In our paper, Combining ESG Risk and Economic Moat,[i] we examined the effect of combining the two metrics, showcasing the benefits of higher returns and lower downside risk. More specifically, investing in companies with negligible/low ESG risk and wide economic moats was advantageous for creating alpha over the past four years. However, we found indications from a handful of companies that an even more effective strategy might exist. Using the simulated ESG Risk Ratings to research an extended timeframe, we analyze companies with strengthening economic moats and ESG Risk Ratings score momentum.
Economic Moat Upgrades Work Great as Return Enhancers
Let us assume we had a crystal ball at the start of 2015, gifting us the power to predict the directional improvement of ESG Risk Ratings and an economic moat between 2015 to the end of 2020.
Exhibit 1: Static ESG Risk Rating and Moat vs. Moat Upgrade Strategy
As seen in Exhibit 1 above, identifying those companies that will experience a moat status upgrade during this timeframe would have been a beneficial investment strategy, regardless of whether it is narrow to wide moat (20.3%) or a no moat to narrow moat (17.3%). Interestingly, investing in those that stay static for negligible/low ESG risk and narrow moats does not produce statistically significant returns (9.6%) when compared to the average returns of all companies in the sample population, creating the presumption that a company with a narrow moat needs to sustain an upward trajectory to create any meaningful difference in returns.
Economic Moat Upgrades and Positive ESG Improvement Appears to Further Increase Returns
Exhibit 2: Utilizing Different ESG Momentum and Moat Upgrade Strategies
This combination would generate even better results than any combination from exhibit 1. Unfortunately, the list of companies with a dual ESG category and moat upgrade would have narrowed down the potential list to too few names. By tweaking the approach
to look at companies with an improving ESG Risk Rating trendline (by evaluating year to year trailing three period regressions) might be slightly more realistic while still boasting good returns.
Invest in Those Companies Making Their Way to the Winners Circle
Based on our empirical findings, investing in companies with continually improving sustainable competitive advantages and decreasing ESG risk leads to a maximized potential for return enhancement. However, companies keeping their wide moats with low ESG risk is another rewarding pursuit.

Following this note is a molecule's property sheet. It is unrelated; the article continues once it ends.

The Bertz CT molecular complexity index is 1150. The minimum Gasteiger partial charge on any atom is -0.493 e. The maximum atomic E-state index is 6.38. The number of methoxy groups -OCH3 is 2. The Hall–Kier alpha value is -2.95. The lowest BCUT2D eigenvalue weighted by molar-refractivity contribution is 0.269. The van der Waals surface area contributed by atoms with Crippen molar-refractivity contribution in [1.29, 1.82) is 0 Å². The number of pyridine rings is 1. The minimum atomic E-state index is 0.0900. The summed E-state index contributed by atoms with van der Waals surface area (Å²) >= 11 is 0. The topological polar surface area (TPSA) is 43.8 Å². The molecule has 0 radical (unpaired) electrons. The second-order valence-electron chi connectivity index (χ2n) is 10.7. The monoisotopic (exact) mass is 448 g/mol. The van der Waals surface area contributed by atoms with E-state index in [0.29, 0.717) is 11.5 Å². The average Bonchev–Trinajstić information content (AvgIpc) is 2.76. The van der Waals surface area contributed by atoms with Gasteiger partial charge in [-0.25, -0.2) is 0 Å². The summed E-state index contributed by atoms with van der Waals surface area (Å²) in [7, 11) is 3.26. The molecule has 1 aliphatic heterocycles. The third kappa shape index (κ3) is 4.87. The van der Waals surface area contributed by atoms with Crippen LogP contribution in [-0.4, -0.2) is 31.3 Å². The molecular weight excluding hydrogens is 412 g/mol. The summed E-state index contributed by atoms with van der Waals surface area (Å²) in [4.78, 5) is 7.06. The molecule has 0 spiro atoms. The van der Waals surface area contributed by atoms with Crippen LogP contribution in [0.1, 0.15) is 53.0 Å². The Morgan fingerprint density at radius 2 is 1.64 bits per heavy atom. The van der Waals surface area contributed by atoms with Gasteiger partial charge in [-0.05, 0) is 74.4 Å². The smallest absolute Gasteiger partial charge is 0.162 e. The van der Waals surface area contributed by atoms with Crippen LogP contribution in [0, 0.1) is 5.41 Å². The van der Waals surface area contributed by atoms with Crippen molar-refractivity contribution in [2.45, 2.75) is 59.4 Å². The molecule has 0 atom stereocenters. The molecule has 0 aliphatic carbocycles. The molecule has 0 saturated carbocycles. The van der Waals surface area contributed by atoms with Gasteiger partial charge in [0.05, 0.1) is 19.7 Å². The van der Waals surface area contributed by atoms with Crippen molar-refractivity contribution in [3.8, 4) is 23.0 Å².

Exhibit 3: Model Pathway's for Enhancing Return
This sounds easy in hindsight, but it is, of course, incredibly difficult to make respective forward-looking calls. Nevertheless, we can use some clues from ESG subindustry ranks, management score changes, and the Morningstar moat trend metric, to identify companies on this potential trajectory.
Looking Back at the Paper's Thirteen Standout Companies
Exhibit 4: Positive ESG Risk Rating, Wide Moat, Low ESG Risk Thirteen
It stood out to us that some of these companies had been excellent long-term investments over the previous decade. Several companies demonstrated exemplified leadership in their subindustry group; others showcased noticeable improvements in management score since January 2019.
Positive Moat Trend Companies
Turning back to the momentum approach, we then apply the shared characteristics of those companies in the winner’s circle, to those companies with a ‘positive’ moat trend as a tactic to identify signals that these are companies which belong to the strengthening economic moats and improving ESG Risk Ratings group. These three ESG metrics being strength in overall management score, significant positive management score improvements since the ESG Risk Rating launch (using January 2019 as the marker date), and ESG Risk Rating subindustry leadership.
Exhibit 5: Positive Moat Trend Companies with Strong ESG Leadership
[i] “Combining ESG Risk and Economic Moat” https://connect.sustainalytics.com/combining-esg-risk-and-economic-moat
Physical Climate Risks: 6 Things Portfolio Managers Need to Know
The negative physical impacts of climate change are being felt by communities and corporations globally and are likely to get worse in the coming years. The knock-on costs of more frequent “once-in-a-century” climate events on economies are likely to rise. To prepare for this looming threat, investors must forecast the asset-level effects of climate change on companies in a granular and sophisticated way. Here are six things portfolio managers should know to manage and mitigate the physical risks of climate change to their portfolios and meet growing list of climate-focused reporting requirements.
Applying Business and Human Rights International Standards to Investor Due Diligence
Socially conscious ESG investors are interested in how to implement international business and human rights norms in their portfolios and understand the potential impacts of applying additional screening criteria within their strategy.
Telecom Network Outages, the ESG Risks of a Connected World
The telecom industry is exposed to several Material ESG Issues, including Data Privacy and Security, Business Ethics, Human Capital and Product Governance. Product Governance issues in the telecom industry include service quality, maintaining reliable, high-speed networks, and responding to customer billing concerns.
ESG Risks Affecting Data Centers: Why Water Resource Use Matters to Investors
Data centers play a critical role for many technology and telecom companies and for their supporting servers, digital storage equipment and network infrastructure for data processing and storage. Data centers require high volumes of water directly for cooling purposes and indirectly, through electricity generation. Morningstar Sustainalytics’ recent activation of the Resource Use Material ESG Issue (MEI) within its ESG Risk Ratings recognizes water risks of data centers.